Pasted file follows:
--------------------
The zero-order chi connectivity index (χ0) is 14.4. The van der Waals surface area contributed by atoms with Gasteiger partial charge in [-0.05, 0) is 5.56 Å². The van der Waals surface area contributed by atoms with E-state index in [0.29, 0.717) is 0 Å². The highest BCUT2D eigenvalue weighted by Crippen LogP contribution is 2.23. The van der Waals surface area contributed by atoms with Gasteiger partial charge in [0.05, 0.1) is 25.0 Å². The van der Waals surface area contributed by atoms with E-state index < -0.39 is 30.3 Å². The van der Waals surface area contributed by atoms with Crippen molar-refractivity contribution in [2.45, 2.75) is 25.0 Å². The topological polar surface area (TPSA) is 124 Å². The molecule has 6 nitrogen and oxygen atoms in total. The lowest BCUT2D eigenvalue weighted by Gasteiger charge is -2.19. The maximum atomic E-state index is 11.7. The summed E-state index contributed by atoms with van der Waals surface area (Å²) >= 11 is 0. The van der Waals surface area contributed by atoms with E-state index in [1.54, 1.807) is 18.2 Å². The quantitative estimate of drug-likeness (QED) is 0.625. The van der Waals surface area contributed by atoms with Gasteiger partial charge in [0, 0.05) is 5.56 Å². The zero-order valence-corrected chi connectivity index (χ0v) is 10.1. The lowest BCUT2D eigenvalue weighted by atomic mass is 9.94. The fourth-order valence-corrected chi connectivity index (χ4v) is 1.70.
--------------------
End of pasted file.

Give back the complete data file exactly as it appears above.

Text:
The zero-order chi connectivity index (χ0) is 14.4. The van der Waals surface area contributed by atoms with Gasteiger partial charge in [-0.05, 0) is 5.56 Å². The van der Waals surface area contributed by atoms with E-state index in [0.29, 0.717) is 0 Å². The highest BCUT2D eigenvalue weighted by Crippen LogP contribution is 2.23. The van der Waals surface area contributed by atoms with Gasteiger partial charge in [0.05, 0.1) is 25.0 Å². The van der Waals surface area contributed by atoms with E-state index < -0.39 is 30.3 Å². The van der Waals surface area contributed by atoms with Crippen molar-refractivity contribution in [2.45, 2.75) is 25.0 Å². The topological polar surface area (TPSA) is 124 Å². The molecule has 6 nitrogen and oxygen atoms in total. The lowest BCUT2D eigenvalue weighted by Gasteiger charge is -2.19. The maximum atomic E-state index is 11.7. The summed E-state index contributed by atoms with van der Waals surface area (Å²) >= 11 is 0. The van der Waals surface area contributed by atoms with E-state index in [1.54, 1.807) is 18.2 Å². The quantitative estimate of drug-likeness (QED) is 0.625. The van der Waals surface area contributed by atoms with Gasteiger partial charge in [0, 0.05) is 5.56 Å². The zero-order valence-corrected chi connectivity index (χ0v) is 10.1. The lowest BCUT2D eigenvalue weighted by atomic mass is 9.94. The fourth-order valence-corrected chi connectivity index (χ4v) is 1.70.